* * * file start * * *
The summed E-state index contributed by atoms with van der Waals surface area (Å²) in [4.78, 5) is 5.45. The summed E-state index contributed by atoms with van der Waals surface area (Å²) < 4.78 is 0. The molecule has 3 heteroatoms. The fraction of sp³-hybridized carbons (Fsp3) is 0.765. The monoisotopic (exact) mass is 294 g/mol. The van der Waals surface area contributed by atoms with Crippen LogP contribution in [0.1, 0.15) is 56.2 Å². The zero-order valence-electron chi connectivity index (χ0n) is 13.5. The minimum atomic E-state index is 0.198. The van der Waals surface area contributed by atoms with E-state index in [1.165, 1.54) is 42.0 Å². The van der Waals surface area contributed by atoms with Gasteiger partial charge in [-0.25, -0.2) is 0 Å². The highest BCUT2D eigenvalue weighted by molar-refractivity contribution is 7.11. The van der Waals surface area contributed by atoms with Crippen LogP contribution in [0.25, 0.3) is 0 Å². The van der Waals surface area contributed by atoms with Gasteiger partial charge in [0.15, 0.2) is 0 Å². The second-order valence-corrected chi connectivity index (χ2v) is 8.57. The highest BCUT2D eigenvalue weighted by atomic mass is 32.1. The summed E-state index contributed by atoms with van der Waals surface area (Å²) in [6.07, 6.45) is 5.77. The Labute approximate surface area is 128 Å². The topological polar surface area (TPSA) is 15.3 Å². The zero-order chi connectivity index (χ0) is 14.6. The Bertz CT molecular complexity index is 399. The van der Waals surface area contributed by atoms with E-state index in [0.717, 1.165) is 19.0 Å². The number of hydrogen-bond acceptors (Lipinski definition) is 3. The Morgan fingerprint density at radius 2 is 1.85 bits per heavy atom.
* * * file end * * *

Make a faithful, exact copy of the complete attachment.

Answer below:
The summed E-state index contributed by atoms with van der Waals surface area (Å²) in [4.78, 5) is 5.45. The summed E-state index contributed by atoms with van der Waals surface area (Å²) < 4.78 is 0. The molecule has 3 heteroatoms. The fraction of sp³-hybridized carbons (Fsp3) is 0.765. The monoisotopic (exact) mass is 294 g/mol. The van der Waals surface area contributed by atoms with Crippen LogP contribution in [0.1, 0.15) is 56.2 Å². The zero-order valence-electron chi connectivity index (χ0n) is 13.5. The minimum atomic E-state index is 0.198. The van der Waals surface area contributed by atoms with E-state index in [1.165, 1.54) is 42.0 Å². The van der Waals surface area contributed by atoms with Gasteiger partial charge in [-0.25, -0.2) is 0 Å². The highest BCUT2D eigenvalue weighted by molar-refractivity contribution is 7.11. The van der Waals surface area contributed by atoms with Crippen LogP contribution in [0.25, 0.3) is 0 Å². The van der Waals surface area contributed by atoms with Gasteiger partial charge in [0.15, 0.2) is 0 Å². The second-order valence-corrected chi connectivity index (χ2v) is 8.57. The highest BCUT2D eigenvalue weighted by atomic mass is 32.1. The summed E-state index contributed by atoms with van der Waals surface area (Å²) in [6.07, 6.45) is 5.77. The Labute approximate surface area is 128 Å². The topological polar surface area (TPSA) is 15.3 Å². The zero-order chi connectivity index (χ0) is 14.6. The Bertz CT molecular complexity index is 399. The van der Waals surface area contributed by atoms with E-state index in [0.717, 1.165) is 19.0 Å². The number of hydrogen-bond acceptors (Lipinski definition) is 3. The Morgan fingerprint density at radius 2 is 1.85 bits per heavy atom.